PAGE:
Carbon Pricing Opposition, Pipeline Support Could Undo Scheer’s Political Ambitions in Quebec
Federal Conservative leader Andrew Scheer’s intransigence on carbon pricing and support for the Energy East pipeline could be the death knell for his party’s hopes of picking up seats in Quebec in next year’s federal election, veteran columnist Chantal Hébert suggests this week in the Toronto Star.
“In Quebec, the anti-carbon pricing platform Scheer has been spending the fall shoring up is dead on arrival, both in the National Assembly and on the ground,” Hébert writes. And his support for Energy East “amounts to a target on the back of his candidates, as well as an incentive for Quebec’s premier to keep a safe distance from the federal Conservatives.”
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Hébert points to the 50,000 people who marched in Montreal over the weekend for provincial climate action, and the 150,000 who signed a pledge in just one week, promising to reduce their own carbon footprints and demanding more effective government leadership on climate.
“Those numbers provide an answer of sorts to those who wondered whether Quebec’s culture of political mobilization had waned along with the sovereignty movement,” she writes. “Some of the activism and the passion that for so many decades attended the debate over the province’s political future has shifted to the environmental front.” And the right-of-centre Coalition Avenir Québec government has taken notice, even if Scheer has yet to get the memo (or has had trouble getting it translated).
“Whether (newly-elected Premier François) Legault can keep his government on the good side of an ever-expanding climate change movement is an open question,” Hébert notes. But at least he’s trying. After a provincial election campaign that made scant mention of climate or environment issues, Legault admitted his party’s platform had fallen short and promised improvements, reversed his position supporting shale gas exploration on Anticosti Island, sent three ministers to attend the weekend march in Montreal, and met with one of its lead organizers on Friday.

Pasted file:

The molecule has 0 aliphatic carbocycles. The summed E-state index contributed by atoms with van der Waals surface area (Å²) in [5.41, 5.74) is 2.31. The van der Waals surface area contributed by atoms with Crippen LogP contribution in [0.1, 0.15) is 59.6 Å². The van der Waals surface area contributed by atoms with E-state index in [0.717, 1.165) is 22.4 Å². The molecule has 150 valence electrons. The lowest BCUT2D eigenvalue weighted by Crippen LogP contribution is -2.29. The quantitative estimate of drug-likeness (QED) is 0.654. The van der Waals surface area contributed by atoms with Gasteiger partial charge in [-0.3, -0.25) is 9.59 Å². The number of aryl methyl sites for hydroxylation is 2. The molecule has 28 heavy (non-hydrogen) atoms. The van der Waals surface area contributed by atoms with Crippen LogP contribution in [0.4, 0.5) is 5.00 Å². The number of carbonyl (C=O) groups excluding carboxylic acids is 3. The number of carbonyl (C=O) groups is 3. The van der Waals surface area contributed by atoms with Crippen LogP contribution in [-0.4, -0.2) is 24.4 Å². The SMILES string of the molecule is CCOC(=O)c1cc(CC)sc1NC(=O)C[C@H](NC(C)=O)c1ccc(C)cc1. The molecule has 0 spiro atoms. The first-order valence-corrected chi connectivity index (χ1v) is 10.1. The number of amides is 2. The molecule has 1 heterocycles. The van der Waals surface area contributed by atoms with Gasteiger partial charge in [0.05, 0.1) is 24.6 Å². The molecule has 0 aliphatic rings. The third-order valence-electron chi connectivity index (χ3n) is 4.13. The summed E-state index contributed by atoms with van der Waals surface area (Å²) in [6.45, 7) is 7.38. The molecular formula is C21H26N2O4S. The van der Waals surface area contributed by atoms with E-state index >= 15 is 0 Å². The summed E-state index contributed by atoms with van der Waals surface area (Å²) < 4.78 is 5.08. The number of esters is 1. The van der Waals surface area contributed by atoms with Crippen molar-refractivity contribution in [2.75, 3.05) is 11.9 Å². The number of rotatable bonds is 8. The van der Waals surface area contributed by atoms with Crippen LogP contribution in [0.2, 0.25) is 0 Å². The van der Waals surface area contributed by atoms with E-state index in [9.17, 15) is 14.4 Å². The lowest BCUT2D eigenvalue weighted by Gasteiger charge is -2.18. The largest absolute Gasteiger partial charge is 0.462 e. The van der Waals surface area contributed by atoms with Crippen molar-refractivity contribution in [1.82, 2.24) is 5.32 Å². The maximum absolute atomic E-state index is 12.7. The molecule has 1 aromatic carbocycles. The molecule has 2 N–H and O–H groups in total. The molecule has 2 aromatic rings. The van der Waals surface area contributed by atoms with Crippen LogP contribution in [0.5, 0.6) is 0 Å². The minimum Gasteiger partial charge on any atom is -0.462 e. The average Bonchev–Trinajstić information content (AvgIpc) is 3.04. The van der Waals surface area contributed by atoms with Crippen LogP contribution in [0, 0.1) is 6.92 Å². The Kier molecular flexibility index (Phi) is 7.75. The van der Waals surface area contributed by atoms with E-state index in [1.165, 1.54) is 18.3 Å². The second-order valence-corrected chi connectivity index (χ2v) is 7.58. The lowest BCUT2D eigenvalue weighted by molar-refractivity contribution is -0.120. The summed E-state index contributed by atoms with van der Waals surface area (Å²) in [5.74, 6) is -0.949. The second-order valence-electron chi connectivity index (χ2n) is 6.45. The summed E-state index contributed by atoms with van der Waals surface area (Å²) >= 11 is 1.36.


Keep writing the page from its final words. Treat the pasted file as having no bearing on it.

“The same cannot be said of Scheer’s CPC,” she writes. “If the past is any indication, the first inclination of Conservative strategists will be to dismiss the ongoing Quebec developments as the work of an elitist cohort of left-wing activists. They will find plenty of punditry in support of that take.”
And yet, the Transition Pact that now counts 150,000 signatures features “more Quebec household names than Scheer can ever hope to get to know between now and the federal election. Together, they command a larger audience than he ever will. In the recent past, more formidable leaders than Scheer have taken on similar Quebec coalitions…and lost.”
Which means that, just as a relatively modest reduction in culture budgets likely cost Stephen Harper the Quebec votes he needed to form a majority government in 2008, climate change is the issue that could undercut Scheer’s political ambitions in 2019. The difference, Hébert says, is that “climate change is in a different, more powerful, league.”